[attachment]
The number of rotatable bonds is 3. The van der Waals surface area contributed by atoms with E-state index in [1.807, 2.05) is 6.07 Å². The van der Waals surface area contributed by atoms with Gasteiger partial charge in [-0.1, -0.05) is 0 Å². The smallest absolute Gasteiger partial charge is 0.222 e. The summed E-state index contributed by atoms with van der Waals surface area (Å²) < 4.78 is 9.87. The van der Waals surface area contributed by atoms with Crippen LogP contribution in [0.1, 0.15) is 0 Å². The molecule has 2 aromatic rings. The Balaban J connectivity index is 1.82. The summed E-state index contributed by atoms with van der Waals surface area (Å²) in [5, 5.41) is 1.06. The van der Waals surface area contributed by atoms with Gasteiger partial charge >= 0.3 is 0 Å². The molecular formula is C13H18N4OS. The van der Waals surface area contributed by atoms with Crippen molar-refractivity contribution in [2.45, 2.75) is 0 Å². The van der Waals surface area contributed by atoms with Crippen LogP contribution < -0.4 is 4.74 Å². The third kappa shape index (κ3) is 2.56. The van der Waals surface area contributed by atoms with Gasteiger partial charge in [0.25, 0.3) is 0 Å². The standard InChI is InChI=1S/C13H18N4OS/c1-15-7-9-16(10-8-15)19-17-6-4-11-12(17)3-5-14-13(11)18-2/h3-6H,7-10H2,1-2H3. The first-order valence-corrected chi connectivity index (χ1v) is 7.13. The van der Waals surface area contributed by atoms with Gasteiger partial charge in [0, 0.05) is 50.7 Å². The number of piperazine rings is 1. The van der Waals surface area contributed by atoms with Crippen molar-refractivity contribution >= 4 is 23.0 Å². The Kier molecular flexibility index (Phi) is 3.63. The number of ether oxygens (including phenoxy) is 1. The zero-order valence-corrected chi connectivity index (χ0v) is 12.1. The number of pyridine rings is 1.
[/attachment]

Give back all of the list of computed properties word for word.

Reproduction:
The number of rotatable bonds is 3. The van der Waals surface area contributed by atoms with E-state index in [1.807, 2.05) is 6.07 Å². The van der Waals surface area contributed by atoms with Gasteiger partial charge in [-0.1, -0.05) is 0 Å². The smallest absolute Gasteiger partial charge is 0.222 e. The summed E-state index contributed by atoms with van der Waals surface area (Å²) < 4.78 is 9.87. The van der Waals surface area contributed by atoms with Crippen LogP contribution in [0.1, 0.15) is 0 Å². The molecule has 2 aromatic rings. The Balaban J connectivity index is 1.82. The summed E-state index contributed by atoms with van der Waals surface area (Å²) in [5, 5.41) is 1.06. The van der Waals surface area contributed by atoms with Gasteiger partial charge >= 0.3 is 0 Å². The molecular formula is C13H18N4OS. The van der Waals surface area contributed by atoms with Crippen molar-refractivity contribution in [2.45, 2.75) is 0 Å². The van der Waals surface area contributed by atoms with Crippen LogP contribution < -0.4 is 4.74 Å². The third kappa shape index (κ3) is 2.56. The van der Waals surface area contributed by atoms with Gasteiger partial charge in [0.25, 0.3) is 0 Å². The standard InChI is InChI=1S/C13H18N4OS/c1-15-7-9-16(10-8-15)19-17-6-4-11-12(17)3-5-14-13(11)18-2/h3-6H,7-10H2,1-2H3. The first-order valence-corrected chi connectivity index (χ1v) is 7.13. The van der Waals surface area contributed by atoms with Gasteiger partial charge in [0, 0.05) is 50.7 Å². The number of piperazine rings is 1. The van der Waals surface area contributed by atoms with Crippen molar-refractivity contribution >= 4 is 23.0 Å². The Kier molecular flexibility index (Phi) is 3.63. The number of ether oxygens (including phenoxy) is 1. The zero-order valence-corrected chi connectivity index (χ0v) is 12.1. The number of pyridine rings is 1.